Corrected 08/02/18, 6 p.m.
Grizzly bears in northern Montana are being killed this year at a rate far outpacing what’s typically seen.
On average, 25 grizzlies are removed from the population each year in the Northern Continental Divide Ecosystem. So far this year that number is already at 27.
Stacy Courville, a wildlife biologist for the Confederated Salish and Kootenai Tribes, says the biggest cause of the spike is cars.
"Over 18 years, we average three grizzly deaths by automobile," Courville says.
When Courville says “deaths,” he means grizzly bears taken out of the population - whether physically killed, or taken elsewhere. This year, 9 bears have died from vehicle collisions, and four more cubs have been orphaned and removed from the population. Data from Montana Fish, Wildlife, and Parks says that’s four times the annual average, and the highest number of removals from vehicle collisions ever recorded.
*Correction: In our July 27 version of this story, Montana FWP initially communicated that 12 grizzly bears had been directly killed by vehicles in the NCDE. After our story was published, they clarified that as of August 2, nine bears had been killed by cars, and an additional four had been orphaned and removed from the population due to vehicle collisions. Orphaned bears taken to zoos or research facilities, and all bears removed from the NCDE are still considered “mortalities,” since they’re no longer members of the population. The total number of bears removed from the population is 27
On July 28, a mother and two cubs were hit and killed crossing an area of Highway 93 south of Ronan with limited structures available for safe wildlife crossing. An additional cub was orphaned. Courville tracks bears in the area.
He says it's daunting, "for people just to cross 93. But for these bears trying to cross four lanes of traffic ..."
Courville says more bears than ever are crossing this stretch of road as their range expands farther west.
About a thousand bears live in the Northern Continental Divide Ecosystem, or NCDE. It’s the largest grizzly population in the lower 48. The NCDE is made up of about 8 million acres in Montana that encompass Glacier National Park, along with several wilderness areas and national forests.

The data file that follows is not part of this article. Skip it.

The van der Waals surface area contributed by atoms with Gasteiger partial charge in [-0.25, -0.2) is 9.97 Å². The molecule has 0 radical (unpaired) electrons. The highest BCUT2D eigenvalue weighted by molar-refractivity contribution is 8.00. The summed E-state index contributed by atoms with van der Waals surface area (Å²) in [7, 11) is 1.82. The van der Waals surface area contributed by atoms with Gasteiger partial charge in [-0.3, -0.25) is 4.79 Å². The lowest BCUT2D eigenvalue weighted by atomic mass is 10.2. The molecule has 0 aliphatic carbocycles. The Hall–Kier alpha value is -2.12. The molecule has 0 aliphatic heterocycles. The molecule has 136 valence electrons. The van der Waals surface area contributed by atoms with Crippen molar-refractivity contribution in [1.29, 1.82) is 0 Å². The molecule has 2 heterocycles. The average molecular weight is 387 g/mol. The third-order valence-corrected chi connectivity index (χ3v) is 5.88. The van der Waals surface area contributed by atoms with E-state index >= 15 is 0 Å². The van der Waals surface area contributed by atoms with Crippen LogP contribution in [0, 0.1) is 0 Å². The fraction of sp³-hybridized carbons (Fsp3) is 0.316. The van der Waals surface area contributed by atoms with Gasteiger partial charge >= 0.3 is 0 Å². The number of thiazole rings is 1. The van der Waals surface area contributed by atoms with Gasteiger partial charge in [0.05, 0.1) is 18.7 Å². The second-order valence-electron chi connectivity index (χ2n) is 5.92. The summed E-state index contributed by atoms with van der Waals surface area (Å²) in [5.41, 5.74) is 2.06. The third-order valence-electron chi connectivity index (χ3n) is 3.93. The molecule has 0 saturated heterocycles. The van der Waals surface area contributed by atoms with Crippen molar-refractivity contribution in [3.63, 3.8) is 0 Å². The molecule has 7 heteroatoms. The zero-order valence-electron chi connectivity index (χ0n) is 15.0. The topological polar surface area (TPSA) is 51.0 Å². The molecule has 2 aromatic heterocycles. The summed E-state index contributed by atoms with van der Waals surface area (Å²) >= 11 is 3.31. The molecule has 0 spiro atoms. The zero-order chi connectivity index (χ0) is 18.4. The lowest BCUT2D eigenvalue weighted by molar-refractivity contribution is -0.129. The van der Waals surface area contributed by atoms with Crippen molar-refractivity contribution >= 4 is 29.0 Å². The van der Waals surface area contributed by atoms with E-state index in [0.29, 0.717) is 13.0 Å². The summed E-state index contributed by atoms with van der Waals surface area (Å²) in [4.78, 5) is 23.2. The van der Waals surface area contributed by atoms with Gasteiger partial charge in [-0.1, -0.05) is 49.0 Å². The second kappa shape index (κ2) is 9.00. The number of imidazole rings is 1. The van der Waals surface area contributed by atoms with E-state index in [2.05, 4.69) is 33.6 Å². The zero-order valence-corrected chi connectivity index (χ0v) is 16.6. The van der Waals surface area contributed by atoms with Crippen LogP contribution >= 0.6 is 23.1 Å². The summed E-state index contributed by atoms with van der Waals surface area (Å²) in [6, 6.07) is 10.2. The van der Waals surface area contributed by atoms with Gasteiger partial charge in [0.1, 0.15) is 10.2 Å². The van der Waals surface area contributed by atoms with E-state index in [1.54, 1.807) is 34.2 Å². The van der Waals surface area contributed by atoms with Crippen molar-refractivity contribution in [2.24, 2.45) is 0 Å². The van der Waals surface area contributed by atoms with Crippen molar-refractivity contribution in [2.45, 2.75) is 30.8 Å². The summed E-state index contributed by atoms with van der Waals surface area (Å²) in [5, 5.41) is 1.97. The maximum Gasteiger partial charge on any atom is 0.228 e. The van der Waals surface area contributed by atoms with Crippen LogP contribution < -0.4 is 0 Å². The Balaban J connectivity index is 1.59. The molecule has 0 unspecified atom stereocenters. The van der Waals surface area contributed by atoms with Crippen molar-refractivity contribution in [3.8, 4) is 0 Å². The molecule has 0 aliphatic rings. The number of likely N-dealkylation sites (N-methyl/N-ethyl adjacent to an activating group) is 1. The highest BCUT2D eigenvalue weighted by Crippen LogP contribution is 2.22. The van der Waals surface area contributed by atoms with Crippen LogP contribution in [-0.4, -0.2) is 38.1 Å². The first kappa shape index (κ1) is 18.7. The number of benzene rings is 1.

Montana FWP spokesman Dillon Tabish says the population still has plenty of bears to flourish, so the rise in mortality isn’t particularly worrisome. At least not yet.
"It’s if these trends become trends, and they continue to happen and continue to increase, then it becomes alarming," Tabish says. "It’s really hard to judge these types of situations on a one-by-one basis, if that makes sense."
But bear advocates aren’t so sure.
"In reading the newspaper every day, you start goin’, ‘geez, there’s another bear,'" says Keith Hammer, chair of Swan View Coalition, a group that advocates for grizzlies.
"And so it’s quite alarming when you get this kinda numbers, and especially when it’s this early in the year," Hammer says.
Late in the fall, there’s usually a boom in bear deaths. As bears prepare for hibernation, they load up on calories to get ready for winter. If there’s a drought or a bad berry crop, it can mean more bears venturing near homes. And more bears removed from the population because they’ve started seeing houses as a source of food
"It’s just a deadly downward spiral," Hammer says, "and that’s what we’re seeing."
Both Hammer and FWP’s Dillon Tabish say the high number of deaths this year is due to a pretty simple equation. First, there are more humans living in the area than ever before.
"And then also along with that, there are more grizzly bears now than there have been in many years," Tabish says.
More humans plus more bears equals more dead grizzlies. In the NCDE, the population is growing at about 2.3 percent a year. Bears are turning up where they haven’t been seen for decades, or in some cases ever.
There’s also about 100,000 people living in Flathead County alone. It’s one of the fastest growing counties in the state.
"You’ve got 100 times more people, growing at a faster population rate than the bears are. And that’s why you start seeing things like this number of bears dying by getting hit by cars on roads," says Keith Hammer from the Swan View Coalition.
"And it’s not just our resident population that’s growing, but we have these record-setting numbers in the millions and millions of visitors coming to Glacier Park and the Flathead National Forest and Flathead Lake and other areas," Hammer says.
It’s peak tourist season right now, and Glacier saw more than 3 million visits last year. Four years in a row, the park’s had its highest number of visits ever.